% reducing power = (Test OD - Control OD / Test OD) × 100
Nitric Oxide free Radical Scavenging Activity: Nitric oxide free radical scavenges oxygen to stop chain reaction by reducing nitrite ions production. This activity of seed oil was determined on the method of Sreejayan 43 by a reagent known as Griess reagent with some modifications.
Curcumin was used as a reference; both the standard and extracted seed oil were diluted with methanol at different concentrations. One ml of Sodium nitroprusside (10 mg) in Phosphate buffer saline and 2 ml methanol added to the standard and sample and mixed vigorously.
The resulting solution was incubated at 25 ± 2 °C temperatures for 150 min, and after incubation 5 ml of Griess reagent added. The absorbance of the resulting solution was taken at 546 nm in the UV-visible double beam spectrophotometer (Shimadzu) against blank without sample. Reduction % and IC50 of oils are calculated as follows.
% Antiradical activity = (Control absorbance- Sample absorbance/ Control absorbance) × 100
All the tests are done in triplicate, and the mean values are taken for result interpretation.
RESULTS AND DISCUSSION: Phytochemicals, e.g., phenolics, tannins, alkaloids, are chemical compounds that occur naturally in plants. Even though they are non-essential nutrients, means not required sustaining life, but they prolong the life of plant species because of their significant physiological effects. They act as antimicrobial, antioxidants, enzyme and hormones stimulators, helps in DNA replication, binding to cell walls, therapeutic effects on diseases such as cancer, cardiovascular and other chronic problems. Tannins are bitter polyphenolic compounds with an astringent taste, having a very important role in the protection of plants from the attack of insects, predators due to their astringency characteristics 44.
Polyphenolics work as a natural antioxidant against damage caused by free radicals formed in common metabolic processes. Polyphenols help in improving the sensitivity of the nervous system, gene regulation, inflammatory enzyme activity 45-46 Alkaloids the phytochemicals that composed of heterocyclic nitrogen compounds. In ancient times alkaloids extract used as an ingredient in liquid medicines and in the treatment of various diseases. Codeine and morphine as an analgesic (painkiller), quinine as antimalarial, atropine as an antidote to nerve gas poisoning, Caffeine as central nervous system stimulant, nicotine as insecticides, sangui-narine as antibacterial showing antiplaque activity, used in the oral rinse and toothpaste 47.
Phytochemicals in P. armeniaca Seed Oil: Screening of seed oils of wild apricot revealed that it contains an appreciable amount of phyto-chemicals, responsible for various physiological effects in which one most important is antioxidant activity.
TABLE 1: (A) ABSORBANCE OF TANNINS CONTENT (B) ABSORBANCE OF TOTAL PHENOLICS (C) ABSORBANCE OF TOTAL ALKALOIDS
|S. no.||Conc. in ppm||Absorbance at 700 nm||P. armeniaca|
|S. no.||Conc. in mgml||Std (Catechol) Absorbance (650nm)||P. armeniaca|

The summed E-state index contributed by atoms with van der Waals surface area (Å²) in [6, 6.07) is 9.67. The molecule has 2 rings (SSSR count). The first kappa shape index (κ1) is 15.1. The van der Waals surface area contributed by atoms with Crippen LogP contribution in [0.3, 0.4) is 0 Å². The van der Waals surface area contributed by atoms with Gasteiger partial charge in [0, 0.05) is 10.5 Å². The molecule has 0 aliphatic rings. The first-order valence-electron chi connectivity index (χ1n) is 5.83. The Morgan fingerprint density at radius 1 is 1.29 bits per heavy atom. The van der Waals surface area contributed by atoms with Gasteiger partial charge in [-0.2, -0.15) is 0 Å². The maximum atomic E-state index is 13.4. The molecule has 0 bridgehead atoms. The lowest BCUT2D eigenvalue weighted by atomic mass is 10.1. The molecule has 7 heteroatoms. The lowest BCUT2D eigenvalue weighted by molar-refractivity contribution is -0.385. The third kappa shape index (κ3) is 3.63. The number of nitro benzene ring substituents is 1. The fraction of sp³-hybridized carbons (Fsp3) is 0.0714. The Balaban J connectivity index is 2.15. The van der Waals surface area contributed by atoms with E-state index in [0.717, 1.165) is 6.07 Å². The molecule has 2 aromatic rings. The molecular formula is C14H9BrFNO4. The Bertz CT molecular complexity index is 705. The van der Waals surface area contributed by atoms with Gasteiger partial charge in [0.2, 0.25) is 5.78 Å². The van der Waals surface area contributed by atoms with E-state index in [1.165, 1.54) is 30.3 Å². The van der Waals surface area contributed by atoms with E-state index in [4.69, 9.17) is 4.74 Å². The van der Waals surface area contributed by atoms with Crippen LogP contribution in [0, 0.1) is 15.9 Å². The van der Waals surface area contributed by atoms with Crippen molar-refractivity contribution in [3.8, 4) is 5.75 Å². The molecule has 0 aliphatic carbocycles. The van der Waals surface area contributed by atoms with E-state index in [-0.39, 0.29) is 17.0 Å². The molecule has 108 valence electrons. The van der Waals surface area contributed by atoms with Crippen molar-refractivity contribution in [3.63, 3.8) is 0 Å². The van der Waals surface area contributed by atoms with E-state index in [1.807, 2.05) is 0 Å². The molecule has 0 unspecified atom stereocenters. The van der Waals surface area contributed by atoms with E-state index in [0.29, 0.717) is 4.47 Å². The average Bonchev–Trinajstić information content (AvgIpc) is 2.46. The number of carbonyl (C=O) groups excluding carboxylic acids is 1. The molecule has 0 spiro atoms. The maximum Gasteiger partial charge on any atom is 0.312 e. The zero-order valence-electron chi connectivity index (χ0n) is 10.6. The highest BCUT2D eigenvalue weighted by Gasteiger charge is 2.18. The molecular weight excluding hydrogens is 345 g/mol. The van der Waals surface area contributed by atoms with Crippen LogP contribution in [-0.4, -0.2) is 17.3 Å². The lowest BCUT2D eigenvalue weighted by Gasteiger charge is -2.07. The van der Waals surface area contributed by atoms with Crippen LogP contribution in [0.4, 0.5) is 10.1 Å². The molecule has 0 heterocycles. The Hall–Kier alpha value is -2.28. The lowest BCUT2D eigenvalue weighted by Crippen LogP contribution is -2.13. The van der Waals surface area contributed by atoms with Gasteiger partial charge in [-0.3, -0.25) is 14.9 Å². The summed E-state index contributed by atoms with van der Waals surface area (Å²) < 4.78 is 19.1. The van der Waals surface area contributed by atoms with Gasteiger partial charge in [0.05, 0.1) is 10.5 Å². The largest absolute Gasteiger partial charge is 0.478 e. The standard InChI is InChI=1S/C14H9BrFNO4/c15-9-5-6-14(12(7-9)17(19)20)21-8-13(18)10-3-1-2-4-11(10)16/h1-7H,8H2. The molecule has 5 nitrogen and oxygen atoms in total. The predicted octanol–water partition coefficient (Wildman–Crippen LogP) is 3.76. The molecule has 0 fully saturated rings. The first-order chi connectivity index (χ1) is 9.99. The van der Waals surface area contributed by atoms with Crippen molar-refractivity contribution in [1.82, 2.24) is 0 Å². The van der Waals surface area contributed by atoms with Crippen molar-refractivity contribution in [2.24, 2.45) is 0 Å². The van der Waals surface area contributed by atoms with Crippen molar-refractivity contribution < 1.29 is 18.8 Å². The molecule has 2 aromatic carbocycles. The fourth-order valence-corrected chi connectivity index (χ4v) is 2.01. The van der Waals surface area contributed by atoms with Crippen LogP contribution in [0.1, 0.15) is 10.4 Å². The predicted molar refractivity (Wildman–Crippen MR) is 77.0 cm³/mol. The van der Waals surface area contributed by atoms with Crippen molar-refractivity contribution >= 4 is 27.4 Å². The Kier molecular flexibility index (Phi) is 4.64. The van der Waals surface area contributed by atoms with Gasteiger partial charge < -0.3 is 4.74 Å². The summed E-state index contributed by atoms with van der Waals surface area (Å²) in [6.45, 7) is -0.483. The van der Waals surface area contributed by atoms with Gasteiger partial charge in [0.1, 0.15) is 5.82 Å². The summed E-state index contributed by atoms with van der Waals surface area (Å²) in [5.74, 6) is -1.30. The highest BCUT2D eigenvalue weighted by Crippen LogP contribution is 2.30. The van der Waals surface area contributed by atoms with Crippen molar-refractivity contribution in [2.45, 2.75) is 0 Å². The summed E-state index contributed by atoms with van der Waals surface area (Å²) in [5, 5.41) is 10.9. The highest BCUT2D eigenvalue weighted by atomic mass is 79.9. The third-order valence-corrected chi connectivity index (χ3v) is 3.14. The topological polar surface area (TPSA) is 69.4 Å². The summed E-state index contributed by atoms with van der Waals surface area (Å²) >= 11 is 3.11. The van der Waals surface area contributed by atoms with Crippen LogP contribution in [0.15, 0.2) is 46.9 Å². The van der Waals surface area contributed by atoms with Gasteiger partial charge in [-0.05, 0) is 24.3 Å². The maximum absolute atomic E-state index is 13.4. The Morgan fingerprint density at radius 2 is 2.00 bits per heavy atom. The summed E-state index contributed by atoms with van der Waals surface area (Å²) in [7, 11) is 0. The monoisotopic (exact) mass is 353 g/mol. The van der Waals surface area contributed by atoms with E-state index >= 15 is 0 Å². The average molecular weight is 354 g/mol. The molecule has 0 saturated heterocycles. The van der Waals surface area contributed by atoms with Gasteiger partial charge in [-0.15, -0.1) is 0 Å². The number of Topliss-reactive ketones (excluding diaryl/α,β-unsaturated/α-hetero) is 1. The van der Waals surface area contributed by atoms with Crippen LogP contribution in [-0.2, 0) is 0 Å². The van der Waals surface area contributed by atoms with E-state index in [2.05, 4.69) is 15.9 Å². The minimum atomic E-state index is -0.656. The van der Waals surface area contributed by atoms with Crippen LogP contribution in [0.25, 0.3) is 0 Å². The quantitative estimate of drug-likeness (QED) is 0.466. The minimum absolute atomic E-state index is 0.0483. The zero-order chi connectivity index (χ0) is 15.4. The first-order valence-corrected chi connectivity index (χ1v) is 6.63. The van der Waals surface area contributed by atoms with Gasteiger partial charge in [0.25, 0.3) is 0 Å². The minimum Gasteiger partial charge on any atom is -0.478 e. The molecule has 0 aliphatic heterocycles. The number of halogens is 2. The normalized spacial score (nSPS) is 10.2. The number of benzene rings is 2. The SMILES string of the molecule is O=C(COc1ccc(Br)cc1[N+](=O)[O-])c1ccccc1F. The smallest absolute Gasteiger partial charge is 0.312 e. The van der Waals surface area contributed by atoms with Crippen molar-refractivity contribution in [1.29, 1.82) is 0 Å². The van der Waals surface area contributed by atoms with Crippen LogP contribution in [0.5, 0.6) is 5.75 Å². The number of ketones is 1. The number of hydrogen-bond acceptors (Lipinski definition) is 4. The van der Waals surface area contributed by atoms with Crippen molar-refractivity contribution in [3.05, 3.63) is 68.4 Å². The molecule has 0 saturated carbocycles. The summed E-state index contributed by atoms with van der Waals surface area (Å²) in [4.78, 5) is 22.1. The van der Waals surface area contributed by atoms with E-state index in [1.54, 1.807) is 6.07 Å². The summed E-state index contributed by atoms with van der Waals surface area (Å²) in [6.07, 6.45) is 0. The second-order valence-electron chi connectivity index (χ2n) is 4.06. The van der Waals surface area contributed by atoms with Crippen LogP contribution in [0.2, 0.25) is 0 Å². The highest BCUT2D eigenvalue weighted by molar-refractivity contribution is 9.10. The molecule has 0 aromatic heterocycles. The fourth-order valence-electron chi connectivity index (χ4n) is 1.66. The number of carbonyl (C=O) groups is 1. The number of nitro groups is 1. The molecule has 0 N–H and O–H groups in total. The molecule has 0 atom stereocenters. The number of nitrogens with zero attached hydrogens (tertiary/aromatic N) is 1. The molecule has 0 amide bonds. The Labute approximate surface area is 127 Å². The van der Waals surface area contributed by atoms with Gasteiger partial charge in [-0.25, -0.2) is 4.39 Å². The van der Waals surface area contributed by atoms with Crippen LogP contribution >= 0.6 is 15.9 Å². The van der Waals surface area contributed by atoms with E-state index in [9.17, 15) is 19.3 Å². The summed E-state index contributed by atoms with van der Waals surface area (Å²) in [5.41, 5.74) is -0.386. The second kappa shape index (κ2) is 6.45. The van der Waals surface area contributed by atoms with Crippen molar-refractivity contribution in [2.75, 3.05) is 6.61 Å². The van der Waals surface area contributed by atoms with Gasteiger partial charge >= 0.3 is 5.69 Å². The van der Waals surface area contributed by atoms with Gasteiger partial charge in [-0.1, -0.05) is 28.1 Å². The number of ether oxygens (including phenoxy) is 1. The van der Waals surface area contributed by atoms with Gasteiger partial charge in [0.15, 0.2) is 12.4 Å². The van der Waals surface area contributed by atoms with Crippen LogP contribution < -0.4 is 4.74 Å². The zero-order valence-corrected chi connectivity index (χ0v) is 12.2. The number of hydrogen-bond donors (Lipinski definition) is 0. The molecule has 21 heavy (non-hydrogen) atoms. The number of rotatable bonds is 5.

|S. no.||Conc. in mgml||Abs. at 270 nm||P. armeniaca|
FIG. 1: CALIBRATION CURVE OF STANDARD (A) GALLIC ACID (B) CALIBRATION CURVE OF CATECHOL (C) CALIBRATION CURVE OF CAFFEINE
TABLE 2: PHYTOCHEMICAL CONTENT OF SEEDS
|S. no.||Phytochemical Contents||Prunus armeniaca|
|1||Total tannin content, %||6.47|
|2||Total phenolics content, %||0.27|
|3||Total alkaloid content, %||0.22|
P. armeniaca seed contains 6.47% tannin that is supported by the data obtained in previous research on apricot that is (0.0038%) which differ in concentration but gives strong evidence of the presence of tannin content 48. Alkaloid content present in seeds of P. armeniaca (0.22%) while phenolic content was 0.27%. Total phenolic content (TPC) of apricot kernel grown in Ladakh region was found to be 92.2 to 162.1 mg gallic acid equivalent/100 g (0.092% to 0.016%) 49. The total phenolic compound found in fresh apricot samples was in range of 4452.7 mg GAE 100 g−1 (4.45%) Catechin was the predominant phenolic compound in all apricot samples under study followed by quercetin 3-rutinoside and epicatechin, which belong to the flavonoids group 50.
Antioxidant Activity of Seed Oil: Antioxidant are those substances which can delay or inhibit oxidation of oxidizable substrate by neutralizing free radicals, released as unwanted by-product continuously during the essential aerobic metabolism. The anti-oxidant potential of P. armeniaca seed oil was determined by three methods and the outcome is listed below.
DPPH Scavenging Activity: Free radical sca-venging activity of the seed oil is highest at the concentration of 1.0 mg/ml, against ascorbic acid as reference standard. IC50 value is 59.95 % at 0.1 mg/ml.
Reducing Power Assay: Potential antioxidant activity of any compound correlates with its reducing capacity. The sample reduces the Fe3+ (ferric) / tripyridy-ltriazine complex to Fe2+ (ferrous) form which can be observed visually by the change of colour% 51.
FIG. 2: THE ANTIOXIDANT ACTIVITY OF PRUNUS ARMENIACA SEED OIL WAS EVALUATED WITH SEVERAL ESTABLISHED METHODS (A) DPPH RADICAL SCAVENGING ASSAY (B) REDUCING POWER ASSAY (C) NITRIC OXIDE SCAVENGING METHOD